In program notes for his latest play, The Gates of Egypt, Stephen Sewell writes of Australians existing in a “phoney unreality”.
The real reality underlying this curious statement which in its thunderous lack of meaning is typical Sewellspeak, was captured on the play’s opening night by comments from two members of the audience.
Audient 1: “Even when I don’t like them I do like his plays, they can be quite interesting.”
Then, elsewhere in the foyer:
Audient 2: “My daughter won’t go to the theatre, just to be on the safe side.”
If your reaction to these profound observations is either amusement or bemusement, then you’re probably boringly normal and among those complacent and ghastly Australians whose discourse consists of “dross and cowardice” and who are so despised by the eternally angry playwright.
Anger and passion have been the underlying characteristics of Sewell’s work for more than 20 years. It’s what makes him somewhat popular with angry young men (and, to a lesser extent, angry young women) who haven’t been around long enough yet to know better. The point of youthful anger is that over time and with maturity it’s tempered by reason and compassion so that the burning black and white issues of youth take on the multi-colours and multi-facets of real life.
This is an aspect of human existence that appears never to have bothered Sewell whose work seems to be afflicted by a kind of arrested development. This works to feed the anger and allows a robust and startlingly successful occupation of the moral high ground. In Sewell’s phoney unreality, if you’re not with him - you’re against him. To disagree is to be revealed as a self-satisfied petit bourgeois fellow traveller in the luxury limo of Aussie life.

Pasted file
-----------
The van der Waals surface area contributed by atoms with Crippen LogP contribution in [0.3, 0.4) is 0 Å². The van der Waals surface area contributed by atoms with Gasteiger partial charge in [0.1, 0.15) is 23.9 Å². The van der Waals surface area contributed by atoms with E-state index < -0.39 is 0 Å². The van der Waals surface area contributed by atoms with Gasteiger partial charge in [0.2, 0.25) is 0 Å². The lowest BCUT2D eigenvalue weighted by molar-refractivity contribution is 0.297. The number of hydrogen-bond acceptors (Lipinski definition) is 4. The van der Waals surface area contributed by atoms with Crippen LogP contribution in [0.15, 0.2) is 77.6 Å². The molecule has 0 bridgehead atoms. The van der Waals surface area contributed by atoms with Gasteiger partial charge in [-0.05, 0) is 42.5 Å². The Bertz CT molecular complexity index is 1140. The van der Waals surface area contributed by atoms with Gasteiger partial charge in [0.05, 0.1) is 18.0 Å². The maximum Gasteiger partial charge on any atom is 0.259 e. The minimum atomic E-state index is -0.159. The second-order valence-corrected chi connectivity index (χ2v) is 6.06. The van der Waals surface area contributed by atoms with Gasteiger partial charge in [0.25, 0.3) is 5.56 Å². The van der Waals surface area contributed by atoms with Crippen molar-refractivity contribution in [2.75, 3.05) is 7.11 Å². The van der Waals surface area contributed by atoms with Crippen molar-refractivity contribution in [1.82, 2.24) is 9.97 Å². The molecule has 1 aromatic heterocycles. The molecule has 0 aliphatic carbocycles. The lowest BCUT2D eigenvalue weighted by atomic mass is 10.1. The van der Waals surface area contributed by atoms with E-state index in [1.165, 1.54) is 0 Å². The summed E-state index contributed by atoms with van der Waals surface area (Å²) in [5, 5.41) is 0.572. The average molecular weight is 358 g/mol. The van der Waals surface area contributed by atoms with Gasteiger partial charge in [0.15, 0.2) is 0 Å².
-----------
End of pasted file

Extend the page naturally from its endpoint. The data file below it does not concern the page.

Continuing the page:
Be that as it may, this running dog lackey of filthy imperialist-capitalist scum not only wishes to disagree but to say: the emperor is entirely unclothed except for a toga of self-righteousness and as such is among the least attractive sights in modern Australia. Up there with John Howard’s abject kow-towing to his mate George; up there with the Janus-faced death’s head otherwise known as Philip Ruddock; up there with a river system whose headwaters and existence remain hostage to agribusiness. I could go on, but you get the drift.
The most distressing thing is, it’s not as if we are overrun with challenging political theatre. In 21st century Australia where celebrity ballroom dancing is the zenith of popular culture, passionate, intelligent political playwrighting is rare. When it’s done well it can move mountains: it is not an exaggeration to say that Nigel Jamieson’s Honour Bound was instrumental in beginning the tide-turn of public opinion and awareness in the case of David Hicks, for instance. But when a political play is incoherent, smug, ranting, ill-conceived nonsense, it does more harm than good.[page]
The Gates of Egypt has all the Sewell hallmarks: sound, fury, hate, characters so one-dimensional they might have been run over by a steamroller; characters who shout mindlessly at one another yet are oblivious to the shouting. (Perhaps, in the phoney unreality of Sewell-land, families are not only dysfunctional but hearing-impaired and so numbed by bombast they simply don’t notice when they’re either yelling or being yelled at.)
Possibly the most dismaying aspect of the play, however, is the character of Clarice, a middle-aged woman whose husband has died and left her with an overwhelming need to embark on a quest for meaning. In this instance, it’s a trip to Egypt.
According to the playwright, he began the play - and presumably fashioned the central character - in the aftermath of his mother’s death in July 2006. He says his mother was not political but was caring andcompassionate and could recognise injustice; her concerns lay with herfamily and she had courage, pride and a sense of personal dignity and valour.